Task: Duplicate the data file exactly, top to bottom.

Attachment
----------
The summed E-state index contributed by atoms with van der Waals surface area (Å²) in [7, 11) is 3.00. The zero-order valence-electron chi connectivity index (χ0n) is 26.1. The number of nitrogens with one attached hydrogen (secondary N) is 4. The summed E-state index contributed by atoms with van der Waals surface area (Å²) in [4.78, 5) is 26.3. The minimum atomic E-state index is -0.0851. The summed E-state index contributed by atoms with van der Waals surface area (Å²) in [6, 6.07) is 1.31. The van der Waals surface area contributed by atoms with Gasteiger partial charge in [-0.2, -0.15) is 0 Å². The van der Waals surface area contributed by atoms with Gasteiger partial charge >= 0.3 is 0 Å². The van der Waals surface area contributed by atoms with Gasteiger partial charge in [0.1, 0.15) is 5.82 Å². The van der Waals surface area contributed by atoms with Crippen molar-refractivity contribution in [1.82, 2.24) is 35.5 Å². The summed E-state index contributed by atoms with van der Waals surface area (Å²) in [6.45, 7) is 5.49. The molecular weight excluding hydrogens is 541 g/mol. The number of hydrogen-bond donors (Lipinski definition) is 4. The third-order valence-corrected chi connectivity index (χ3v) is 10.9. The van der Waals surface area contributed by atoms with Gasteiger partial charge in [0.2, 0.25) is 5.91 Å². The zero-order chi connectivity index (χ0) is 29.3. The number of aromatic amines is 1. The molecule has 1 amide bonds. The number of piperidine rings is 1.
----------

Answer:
The summed E-state index contributed by atoms with van der Waals surface area (Å²) in [7, 11) is 3.00. The zero-order valence-electron chi connectivity index (χ0n) is 26.1. The number of nitrogens with one attached hydrogen (secondary N) is 4. The summed E-state index contributed by atoms with van der Waals surface area (Å²) in [4.78, 5) is 26.3. The minimum atomic E-state index is -0.0851. The summed E-state index contributed by atoms with van der Waals surface area (Å²) in [6, 6.07) is 1.31. The van der Waals surface area contributed by atoms with Gasteiger partial charge in [-0.2, -0.15) is 0 Å². The van der Waals surface area contributed by atoms with Gasteiger partial charge >= 0.3 is 0 Å². The van der Waals surface area contributed by atoms with Gasteiger partial charge in [0.1, 0.15) is 5.82 Å². The van der Waals surface area contributed by atoms with Crippen molar-refractivity contribution in [1.82, 2.24) is 35.5 Å². The summed E-state index contributed by atoms with van der Waals surface area (Å²) in [6.45, 7) is 5.49. The molecular weight excluding hydrogens is 541 g/mol. The number of hydrogen-bond donors (Lipinski definition) is 4. The third-order valence-corrected chi connectivity index (χ3v) is 10.9. The van der Waals surface area contributed by atoms with Gasteiger partial charge in [0.2, 0.25) is 5.91 Å². The zero-order chi connectivity index (χ0) is 29.3. The number of aromatic amines is 1. The molecule has 1 amide bonds. The number of piperidine rings is 1.